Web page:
Bowling Green City Commissioner candidate shares statement on the importance of voting in local elections

Carlos Bailey, candidate for Bowling Green City Commissioner, shares a statement on the importance of voting in local elections. 

Carlos Bailey

This is an election, not a lottery.

Imagine hitting a district’s campaign trail hard for months – raising money in order to chase a victory on a platform of the issues that matter to you and your local supporters. You spend your days garnering support at civic lunches, and your evenings fill up with cocktail parties and hundreds of phone calls to return.

You do not mind, though, because you imagine “things that never were, and ask why not.”


Then you win the election, but there is a recount…and another recount. Eventually, officials determine the election was a dead tie between you and the other guy.

To break that tie, they write your names on scraps of paper and place them into film canisters. They roll them around in something that looks like your mother’s favorite mixing bowl before selecting a winner. The other guy’s name is drawn. You just lost a tossup, and you did not even have a chance to call heads or tails.

While this seems more like the type of absurdity the year 2020 would dream up, it happened to Shelly Simonds in the Virginia House race of 2017.

Election officials enacted a 1700s tie-breaker law that resembles a senior night bingo draw to select a victor. To raise the stakes, Shelly’s loss to David Yancey also allowed Republicans to retain control of the House by a 51-49 margin. The 2017 Virginia House race may be the most extreme example, but it is hardly in a class by itself.

Every. Vote. Counts.

On Nov. 6, 2018, Rep. Jim Glenn, D-Owensboro beat Former Rep. D.J. Johnson, R-Owensboro, by only one vote.

After the election, former Rep. D.J. Johnson, R-Owensboro, filed an election contest to get a recount. The election contest was then taken to the Kentucky House of Representatives, and nine names were pulled from a film canister to determine who will serve on the election contest board. The election contest board voted 6-3 for a full recount.

After recounting the paper ballots and counting five unopened absentee ballots, it was determined the election might have ended in a tie, and Rep. Jim Glenn, who was initially declared the winner, was officially declared the winner for Kentucky’s 13th House District.

This is a clear example of why every vote counts.

While the spotlight remains on the ever-important U.S. Presidential election, this year continues to show us the gravity of local elections through the power that state, county and city governments have executed.

During a year of civil unrest, a pandemic and natural disasters, local leadership has been crucial to the vitality of our communities. With each mandate, curfew, budget allocation and evacuation, local officials have helped shape the success or failure of their jurisdictions.

Even if you’re displeased with the slate of presidential candidates, there are plenty of reasons to vote in your local elections.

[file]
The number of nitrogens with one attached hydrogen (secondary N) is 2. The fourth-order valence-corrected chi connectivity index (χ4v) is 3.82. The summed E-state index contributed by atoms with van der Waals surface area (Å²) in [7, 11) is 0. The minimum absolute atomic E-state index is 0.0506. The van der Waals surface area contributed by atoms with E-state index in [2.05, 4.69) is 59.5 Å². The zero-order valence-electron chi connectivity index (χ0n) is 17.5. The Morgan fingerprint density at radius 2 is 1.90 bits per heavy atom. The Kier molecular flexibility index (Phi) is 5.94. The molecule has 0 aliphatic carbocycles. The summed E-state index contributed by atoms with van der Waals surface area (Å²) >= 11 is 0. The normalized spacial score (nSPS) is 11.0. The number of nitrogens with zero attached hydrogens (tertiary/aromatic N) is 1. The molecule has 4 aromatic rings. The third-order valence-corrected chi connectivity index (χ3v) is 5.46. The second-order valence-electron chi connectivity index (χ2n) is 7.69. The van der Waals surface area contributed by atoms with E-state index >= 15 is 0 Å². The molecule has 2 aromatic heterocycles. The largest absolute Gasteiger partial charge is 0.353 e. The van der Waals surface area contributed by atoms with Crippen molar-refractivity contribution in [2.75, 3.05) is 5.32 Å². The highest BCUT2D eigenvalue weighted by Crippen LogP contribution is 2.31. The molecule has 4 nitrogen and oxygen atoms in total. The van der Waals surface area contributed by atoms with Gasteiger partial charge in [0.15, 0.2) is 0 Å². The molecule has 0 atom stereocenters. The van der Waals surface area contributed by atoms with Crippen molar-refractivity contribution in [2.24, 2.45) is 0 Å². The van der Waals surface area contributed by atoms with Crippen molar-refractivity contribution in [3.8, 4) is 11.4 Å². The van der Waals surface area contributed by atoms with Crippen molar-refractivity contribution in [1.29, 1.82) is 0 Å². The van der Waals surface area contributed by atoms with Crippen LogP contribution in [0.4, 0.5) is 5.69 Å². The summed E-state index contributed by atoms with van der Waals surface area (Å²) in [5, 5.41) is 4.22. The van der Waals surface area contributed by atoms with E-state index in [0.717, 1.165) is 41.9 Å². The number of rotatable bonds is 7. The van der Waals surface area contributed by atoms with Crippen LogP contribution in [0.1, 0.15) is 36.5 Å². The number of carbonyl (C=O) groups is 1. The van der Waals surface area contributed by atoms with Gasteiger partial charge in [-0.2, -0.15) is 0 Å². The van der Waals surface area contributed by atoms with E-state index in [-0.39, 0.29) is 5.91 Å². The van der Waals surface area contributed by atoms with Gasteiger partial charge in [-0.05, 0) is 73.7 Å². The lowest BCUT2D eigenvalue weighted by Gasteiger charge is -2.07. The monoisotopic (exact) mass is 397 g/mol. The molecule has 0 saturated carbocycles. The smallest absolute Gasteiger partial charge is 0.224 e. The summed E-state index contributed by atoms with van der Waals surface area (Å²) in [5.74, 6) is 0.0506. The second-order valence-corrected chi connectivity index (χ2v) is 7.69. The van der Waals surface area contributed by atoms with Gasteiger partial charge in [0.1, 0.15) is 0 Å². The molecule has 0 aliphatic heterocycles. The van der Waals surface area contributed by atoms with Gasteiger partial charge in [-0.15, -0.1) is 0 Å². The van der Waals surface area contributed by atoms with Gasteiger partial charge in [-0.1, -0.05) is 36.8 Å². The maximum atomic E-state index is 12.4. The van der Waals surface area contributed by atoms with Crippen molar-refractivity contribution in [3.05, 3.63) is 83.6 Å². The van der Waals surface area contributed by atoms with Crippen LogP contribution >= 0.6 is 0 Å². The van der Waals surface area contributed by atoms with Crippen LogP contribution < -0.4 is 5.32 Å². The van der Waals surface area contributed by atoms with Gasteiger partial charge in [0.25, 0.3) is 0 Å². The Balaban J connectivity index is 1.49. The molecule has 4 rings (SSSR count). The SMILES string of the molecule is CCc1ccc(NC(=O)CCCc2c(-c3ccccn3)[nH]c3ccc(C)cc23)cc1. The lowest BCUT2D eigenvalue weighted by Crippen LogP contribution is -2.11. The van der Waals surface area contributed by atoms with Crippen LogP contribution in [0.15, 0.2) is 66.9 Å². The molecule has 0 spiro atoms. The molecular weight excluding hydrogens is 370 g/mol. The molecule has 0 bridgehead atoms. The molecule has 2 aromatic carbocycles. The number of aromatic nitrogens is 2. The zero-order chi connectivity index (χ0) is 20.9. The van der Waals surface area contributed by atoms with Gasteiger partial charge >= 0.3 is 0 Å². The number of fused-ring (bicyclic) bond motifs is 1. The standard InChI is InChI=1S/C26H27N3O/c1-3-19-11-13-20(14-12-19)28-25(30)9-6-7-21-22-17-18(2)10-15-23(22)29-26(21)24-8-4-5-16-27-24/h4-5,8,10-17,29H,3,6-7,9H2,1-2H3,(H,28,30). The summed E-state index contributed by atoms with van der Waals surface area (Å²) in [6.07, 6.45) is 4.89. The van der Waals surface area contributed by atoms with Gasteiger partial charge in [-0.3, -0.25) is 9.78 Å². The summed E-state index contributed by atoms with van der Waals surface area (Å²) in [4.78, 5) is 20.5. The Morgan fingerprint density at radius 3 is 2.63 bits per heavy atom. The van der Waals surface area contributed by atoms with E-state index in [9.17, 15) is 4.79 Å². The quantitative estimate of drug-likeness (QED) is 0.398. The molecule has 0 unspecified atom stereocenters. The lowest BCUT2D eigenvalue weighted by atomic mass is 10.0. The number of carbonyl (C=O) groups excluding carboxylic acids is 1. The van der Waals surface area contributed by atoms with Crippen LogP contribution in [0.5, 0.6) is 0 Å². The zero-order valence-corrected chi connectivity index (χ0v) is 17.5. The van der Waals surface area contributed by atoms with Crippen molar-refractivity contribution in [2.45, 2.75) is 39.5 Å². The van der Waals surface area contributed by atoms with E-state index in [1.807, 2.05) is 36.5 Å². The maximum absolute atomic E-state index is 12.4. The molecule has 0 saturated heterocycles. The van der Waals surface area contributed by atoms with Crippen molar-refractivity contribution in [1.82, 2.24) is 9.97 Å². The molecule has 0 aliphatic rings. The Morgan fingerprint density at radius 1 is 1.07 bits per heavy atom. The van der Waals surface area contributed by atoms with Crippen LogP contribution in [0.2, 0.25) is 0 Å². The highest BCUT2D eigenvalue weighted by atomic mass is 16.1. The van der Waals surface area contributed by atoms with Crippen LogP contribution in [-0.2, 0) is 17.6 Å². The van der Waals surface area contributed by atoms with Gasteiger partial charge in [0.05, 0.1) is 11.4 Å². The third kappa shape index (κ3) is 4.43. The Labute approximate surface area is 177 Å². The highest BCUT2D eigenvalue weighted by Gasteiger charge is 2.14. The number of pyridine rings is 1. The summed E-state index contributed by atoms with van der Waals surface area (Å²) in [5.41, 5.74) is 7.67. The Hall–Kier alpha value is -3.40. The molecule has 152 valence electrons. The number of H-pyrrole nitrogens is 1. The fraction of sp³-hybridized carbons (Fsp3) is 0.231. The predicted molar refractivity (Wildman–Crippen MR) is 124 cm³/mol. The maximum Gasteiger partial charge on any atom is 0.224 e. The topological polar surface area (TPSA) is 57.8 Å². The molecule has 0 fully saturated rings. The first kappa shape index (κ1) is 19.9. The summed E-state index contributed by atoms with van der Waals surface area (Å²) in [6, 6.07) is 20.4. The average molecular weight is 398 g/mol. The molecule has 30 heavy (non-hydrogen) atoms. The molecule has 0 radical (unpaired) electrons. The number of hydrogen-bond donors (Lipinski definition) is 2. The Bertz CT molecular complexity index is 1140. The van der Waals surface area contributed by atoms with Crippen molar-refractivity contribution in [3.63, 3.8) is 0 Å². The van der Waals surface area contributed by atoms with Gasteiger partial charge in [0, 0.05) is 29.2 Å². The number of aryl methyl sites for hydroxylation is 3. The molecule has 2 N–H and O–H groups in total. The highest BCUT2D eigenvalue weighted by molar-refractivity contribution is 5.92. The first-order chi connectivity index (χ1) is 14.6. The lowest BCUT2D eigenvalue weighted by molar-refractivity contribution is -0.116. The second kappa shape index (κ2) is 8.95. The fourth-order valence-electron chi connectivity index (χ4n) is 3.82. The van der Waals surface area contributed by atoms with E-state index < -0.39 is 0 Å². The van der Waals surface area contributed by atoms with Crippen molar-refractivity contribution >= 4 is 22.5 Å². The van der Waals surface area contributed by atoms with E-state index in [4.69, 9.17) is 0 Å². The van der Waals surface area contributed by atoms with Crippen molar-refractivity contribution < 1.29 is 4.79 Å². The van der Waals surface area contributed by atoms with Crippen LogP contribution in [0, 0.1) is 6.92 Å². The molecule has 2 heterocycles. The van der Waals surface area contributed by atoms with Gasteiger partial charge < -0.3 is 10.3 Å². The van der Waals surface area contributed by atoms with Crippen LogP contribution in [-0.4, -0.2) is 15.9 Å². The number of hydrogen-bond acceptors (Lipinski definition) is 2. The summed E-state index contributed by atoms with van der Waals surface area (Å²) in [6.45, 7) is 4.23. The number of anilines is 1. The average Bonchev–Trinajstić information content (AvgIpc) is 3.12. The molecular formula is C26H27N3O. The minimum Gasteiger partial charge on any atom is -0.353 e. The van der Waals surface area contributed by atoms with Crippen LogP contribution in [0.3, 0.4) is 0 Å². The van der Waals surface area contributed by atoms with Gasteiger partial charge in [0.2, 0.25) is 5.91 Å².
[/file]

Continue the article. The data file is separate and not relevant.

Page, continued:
It’s personal.

While national leaders focus on what moves us forward as an entire country, it’s the local governments who directly tailor their laws to fit the needs of the community around them. What works for a large city is not always going to work for a community with 71,623 residents.

The environmental and economic needs of a municipality in Bowling Green are vastly different from the busy streets of Nashville, Tennessee. However, local elections in each city have a direct impact on the people living in that community. This is why it’s important to vote in every election, especially local elections.

Everybody has an issue.

Local elections can have severe consequences, so it’s important to vote in the primary.

Moreover, it is cool to be “woke” to the challenges facing your life, but it is cooler to educate yourself on the challenges facing you and the other people living in your community.

We all have a political stance on economic development, affordable housing, public safety, infrastructure, civil rights, health care or any human rights issue can be seen as a “political” issue. However, we must ensure that our elected leaders write or vote on laws that could impact your life.

The marathon continues: We must pay it forward for those who paid for our liberties.

This year has been challenging. We recently lost U. S. Representative and civil rights legend John Lewis, who spent his life fighting for civil justice, including the Voting Rights Act of 1965, and Supreme Court Justice Ruth Bader Ginsburg (the Notorious RBG), who used her talent to ensure women, including my four daughters, have a greater chance to be in “the room where it happens.” We also just celebrated the centennial of women’s voting rights that Susan B. Anthony and so many others fought to secure.

Of course, we have a right to stay home, but we have the privilege to go vote and walk the path that these heroes cleared for us.

2020 certainly hasn’t been the year of perfect vision that we hoped for, but let us not make it the year we are all donning blindfolds and aimlessly tossing our hands into a bowl of scrap paper to determine our local elections because we were too complacent to stand in line or lick an envelope.

Vote by absentee ballot, vote early (beginning Oct. 13) or vote on Nov. 3. Embrace the privilege to vote, educate yourself on the issues and don’t let our ancestors’ sacrifices be for nothing.

Vote to create change, vote to right wrongs and vote to improve the world around you. Make your voice heard this year and VOTE!